In Week 1 of the 2012 season, Weeden tossed four picks against the Eagles, leading to a 5.1 passer rating.
The abysmal mark was the sixth-lowest in a season opener by any QB attempting at least 15 passes since 1970.
Weeden got his first win as a pro in Week 6 when he passed for 231 yards and two touchdowns against Cincinnati.
He then had an up-and-down rookie year which led to the team’s 5-11 record.
Weeden posted a completion percentage of 57.4, 3,385 yards passing, 14 touchdowns, 17 interceptions and a quarterback rating of 72.6.
— John Duffley, Jr. (@johnduffley) April 20, 2019
Hoping to improve in his second year, Weeden faced a number of challenges.
During a Week 2 loss to Baltimore, Weeden severely injured his thumb, forcing him from the game.
Backup quarterback Brian Hoyer took over and didn’t relinquish his spot until being injured himself in Week 5.
Weeden came into that game and helped the team to its third straight win.
The following week, Weeden passed for 292 yards and two scores in a loss to the Lions.
In Week 7, he struggled to complete only 17 of 42 passes for 149 yards, one touchdown and a pick against Green Bay.
Before a Week 8 game against an undefeated Kansas City squad, head coach Rob Chudzinski benched Weeden and replaced him with Jason Campbell.
Campbell remained the starter for the remainder of the year and the team finished 4-12.
Weeden’s totals for the year were a 52.8 completion percentage, 1,731 yards, nine scores and nine interceptions for a 70.3 quarterback rating.
The Browns were less than impressed with Weeden as an NFL quarterback.
On March 12, 2014, he was released by the team.
Dallas owner Jerry Jones was still enamored by Weeden’s arm and signed him less than a week later.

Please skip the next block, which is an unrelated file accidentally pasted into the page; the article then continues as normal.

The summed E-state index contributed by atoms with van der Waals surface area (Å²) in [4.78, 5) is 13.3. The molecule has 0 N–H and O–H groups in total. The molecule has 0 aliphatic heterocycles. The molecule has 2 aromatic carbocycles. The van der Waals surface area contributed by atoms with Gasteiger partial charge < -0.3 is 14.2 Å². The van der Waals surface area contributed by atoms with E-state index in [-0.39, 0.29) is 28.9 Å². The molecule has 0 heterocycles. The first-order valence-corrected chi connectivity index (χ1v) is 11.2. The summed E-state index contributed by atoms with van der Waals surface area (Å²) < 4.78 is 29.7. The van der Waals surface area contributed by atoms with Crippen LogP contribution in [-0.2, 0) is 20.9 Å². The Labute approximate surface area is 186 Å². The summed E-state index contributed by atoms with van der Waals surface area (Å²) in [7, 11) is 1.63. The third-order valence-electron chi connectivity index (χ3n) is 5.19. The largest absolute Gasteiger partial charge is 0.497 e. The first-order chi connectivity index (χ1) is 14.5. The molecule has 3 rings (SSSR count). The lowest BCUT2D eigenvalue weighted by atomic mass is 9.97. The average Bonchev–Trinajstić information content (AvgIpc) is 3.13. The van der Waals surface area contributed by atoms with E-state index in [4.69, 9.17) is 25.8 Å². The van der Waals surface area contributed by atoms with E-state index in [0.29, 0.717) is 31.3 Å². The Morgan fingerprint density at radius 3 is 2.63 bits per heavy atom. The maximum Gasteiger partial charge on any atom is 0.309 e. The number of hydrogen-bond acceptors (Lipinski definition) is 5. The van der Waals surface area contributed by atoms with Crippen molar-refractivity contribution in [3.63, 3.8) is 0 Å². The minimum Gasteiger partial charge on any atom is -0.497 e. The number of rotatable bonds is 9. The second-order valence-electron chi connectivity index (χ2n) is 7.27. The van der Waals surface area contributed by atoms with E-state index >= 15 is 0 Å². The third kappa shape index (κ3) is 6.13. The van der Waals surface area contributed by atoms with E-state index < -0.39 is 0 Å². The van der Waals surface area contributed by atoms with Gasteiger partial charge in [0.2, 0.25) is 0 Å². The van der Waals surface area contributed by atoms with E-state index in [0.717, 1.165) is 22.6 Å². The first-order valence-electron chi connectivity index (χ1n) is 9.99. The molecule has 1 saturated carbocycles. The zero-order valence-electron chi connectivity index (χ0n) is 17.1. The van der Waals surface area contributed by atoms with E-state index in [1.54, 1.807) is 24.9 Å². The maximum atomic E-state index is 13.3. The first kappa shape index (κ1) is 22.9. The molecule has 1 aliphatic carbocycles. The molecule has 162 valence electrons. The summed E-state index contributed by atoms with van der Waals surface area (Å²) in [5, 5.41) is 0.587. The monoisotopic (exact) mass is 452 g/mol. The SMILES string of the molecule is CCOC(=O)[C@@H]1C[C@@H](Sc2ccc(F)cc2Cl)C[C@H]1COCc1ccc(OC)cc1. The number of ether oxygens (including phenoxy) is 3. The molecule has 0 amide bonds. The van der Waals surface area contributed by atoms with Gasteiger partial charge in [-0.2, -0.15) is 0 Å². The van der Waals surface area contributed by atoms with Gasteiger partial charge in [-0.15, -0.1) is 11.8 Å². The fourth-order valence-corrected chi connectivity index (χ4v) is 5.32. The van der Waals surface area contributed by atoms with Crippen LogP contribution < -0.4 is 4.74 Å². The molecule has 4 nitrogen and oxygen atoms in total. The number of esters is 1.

He served as a backup to Cowboys starter Tony Romo for the 2014 season and part of the 2015 season.
After being released by Dallas near the end of ‘15, Weeden was signed by the Texans.
He remained with the team through 2016 and was released in September 2017.
Weeden was then signed by Tennessee but saw no action in 2017.
He spent 2018 back with Houston but only appeared in one game for one play.
Weeden has been out of the league since ‘18.
OFFICIAL: The Texans have re-signed QB Brandon Weeden.
— Houston Texans (@HoustonTexans) April 1, 2016
Weeden entered the league with high expectations only to flame out quickly.
So, why did such a great prospect fail to meet expectations?
The answers from coaches and personnel vary, but appear universal no matter the team he played for.
— Champ (@Champ_Dawg9) October 21, 2013
Weeden wasn’t a typical rookie when he entered the NFL.
At the beginning of the 2012 season, he was 28 years old and turned 29 during the season.
By that age, most signal callers have spent at least five or six years in the league.
Weeden was an Oklahoma high school All-State athlete in both football and baseball.
As a pitcher in baseball, he was drafted by the Yankees in the second round of the 2002 MLB Draft.
For the next five years, Weeden bounced around various organizations including the Dodgers and Royals.